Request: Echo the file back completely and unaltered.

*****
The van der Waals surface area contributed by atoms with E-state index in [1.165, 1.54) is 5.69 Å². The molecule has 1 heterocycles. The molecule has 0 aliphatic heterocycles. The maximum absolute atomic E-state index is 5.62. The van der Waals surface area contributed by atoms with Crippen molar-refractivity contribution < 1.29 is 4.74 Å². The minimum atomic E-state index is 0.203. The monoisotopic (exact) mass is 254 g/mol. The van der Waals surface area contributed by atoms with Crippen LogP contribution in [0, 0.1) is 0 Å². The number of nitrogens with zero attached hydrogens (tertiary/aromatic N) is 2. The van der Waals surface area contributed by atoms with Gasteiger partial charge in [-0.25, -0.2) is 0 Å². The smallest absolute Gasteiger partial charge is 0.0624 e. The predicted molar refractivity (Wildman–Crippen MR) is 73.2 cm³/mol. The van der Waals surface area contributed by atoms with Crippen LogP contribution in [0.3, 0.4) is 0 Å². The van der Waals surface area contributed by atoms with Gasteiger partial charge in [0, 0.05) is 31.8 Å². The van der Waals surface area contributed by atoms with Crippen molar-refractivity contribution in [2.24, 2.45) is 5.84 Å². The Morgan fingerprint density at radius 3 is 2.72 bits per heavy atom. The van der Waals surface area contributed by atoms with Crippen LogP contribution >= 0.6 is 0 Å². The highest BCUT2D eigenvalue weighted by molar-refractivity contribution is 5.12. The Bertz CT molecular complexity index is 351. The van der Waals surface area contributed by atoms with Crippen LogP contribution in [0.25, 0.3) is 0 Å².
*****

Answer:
The van der Waals surface area contributed by atoms with E-state index in [1.165, 1.54) is 5.69 Å². The molecule has 1 heterocycles. The molecule has 0 aliphatic heterocycles. The maximum absolute atomic E-state index is 5.62. The van der Waals surface area contributed by atoms with Crippen molar-refractivity contribution < 1.29 is 4.74 Å². The minimum atomic E-state index is 0.203. The monoisotopic (exact) mass is 254 g/mol. The van der Waals surface area contributed by atoms with Crippen LogP contribution in [0, 0.1) is 0 Å². The number of nitrogens with zero attached hydrogens (tertiary/aromatic N) is 2. The van der Waals surface area contributed by atoms with Gasteiger partial charge in [-0.25, -0.2) is 0 Å². The smallest absolute Gasteiger partial charge is 0.0624 e. The predicted molar refractivity (Wildman–Crippen MR) is 73.2 cm³/mol. The van der Waals surface area contributed by atoms with Crippen LogP contribution in [0.3, 0.4) is 0 Å². The van der Waals surface area contributed by atoms with Gasteiger partial charge in [0, 0.05) is 31.8 Å². The van der Waals surface area contributed by atoms with Crippen molar-refractivity contribution in [2.24, 2.45) is 5.84 Å². The Morgan fingerprint density at radius 3 is 2.72 bits per heavy atom. The van der Waals surface area contributed by atoms with Crippen LogP contribution >= 0.6 is 0 Å². The highest BCUT2D eigenvalue weighted by molar-refractivity contribution is 5.12. The Bertz CT molecular complexity index is 351. The van der Waals surface area contributed by atoms with Crippen LogP contribution in [0.25, 0.3) is 0 Å².